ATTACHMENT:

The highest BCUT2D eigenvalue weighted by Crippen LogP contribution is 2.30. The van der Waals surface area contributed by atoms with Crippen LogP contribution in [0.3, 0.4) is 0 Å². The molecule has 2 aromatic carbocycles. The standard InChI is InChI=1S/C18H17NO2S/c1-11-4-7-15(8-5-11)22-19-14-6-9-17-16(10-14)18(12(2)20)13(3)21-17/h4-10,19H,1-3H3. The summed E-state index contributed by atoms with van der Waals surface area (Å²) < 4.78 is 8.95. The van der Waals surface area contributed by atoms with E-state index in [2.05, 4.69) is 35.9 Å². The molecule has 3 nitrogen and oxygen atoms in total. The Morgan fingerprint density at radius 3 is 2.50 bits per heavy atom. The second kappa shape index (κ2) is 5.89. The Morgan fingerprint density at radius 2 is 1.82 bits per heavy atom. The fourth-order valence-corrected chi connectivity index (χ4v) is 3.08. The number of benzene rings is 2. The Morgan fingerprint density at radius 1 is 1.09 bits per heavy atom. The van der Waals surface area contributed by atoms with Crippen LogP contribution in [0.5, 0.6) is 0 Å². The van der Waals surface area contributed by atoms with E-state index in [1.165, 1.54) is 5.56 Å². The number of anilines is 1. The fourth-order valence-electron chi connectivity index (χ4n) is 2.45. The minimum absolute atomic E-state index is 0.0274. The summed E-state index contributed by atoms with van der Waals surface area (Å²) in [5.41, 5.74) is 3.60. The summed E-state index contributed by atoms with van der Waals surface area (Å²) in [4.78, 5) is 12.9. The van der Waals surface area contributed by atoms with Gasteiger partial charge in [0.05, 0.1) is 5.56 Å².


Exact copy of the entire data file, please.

The highest BCUT2D eigenvalue weighted by Crippen LogP contribution is 2.30. The van der Waals surface area contributed by atoms with Crippen LogP contribution in [0.3, 0.4) is 0 Å². The molecule has 2 aromatic carbocycles. The standard InChI is InChI=1S/C18H17NO2S/c1-11-4-7-15(8-5-11)22-19-14-6-9-17-16(10-14)18(12(2)20)13(3)21-17/h4-10,19H,1-3H3. The summed E-state index contributed by atoms with van der Waals surface area (Å²) < 4.78 is 8.95. The van der Waals surface area contributed by atoms with E-state index in [2.05, 4.69) is 35.9 Å². The molecule has 3 nitrogen and oxygen atoms in total. The Morgan fingerprint density at radius 3 is 2.50 bits per heavy atom. The second kappa shape index (κ2) is 5.89. The Morgan fingerprint density at radius 2 is 1.82 bits per heavy atom. The fourth-order valence-corrected chi connectivity index (χ4v) is 3.08. The number of benzene rings is 2. The Morgan fingerprint density at radius 1 is 1.09 bits per heavy atom. The van der Waals surface area contributed by atoms with Crippen LogP contribution in [0.5, 0.6) is 0 Å². The van der Waals surface area contributed by atoms with E-state index in [1.165, 1.54) is 5.56 Å². The number of anilines is 1. The fourth-order valence-electron chi connectivity index (χ4n) is 2.45. The minimum absolute atomic E-state index is 0.0274. The summed E-state index contributed by atoms with van der Waals surface area (Å²) in [5.41, 5.74) is 3.60. The summed E-state index contributed by atoms with van der Waals surface area (Å²) in [4.78, 5) is 12.9. The van der Waals surface area contributed by atoms with Gasteiger partial charge in [0.05, 0.1) is 5.56 Å².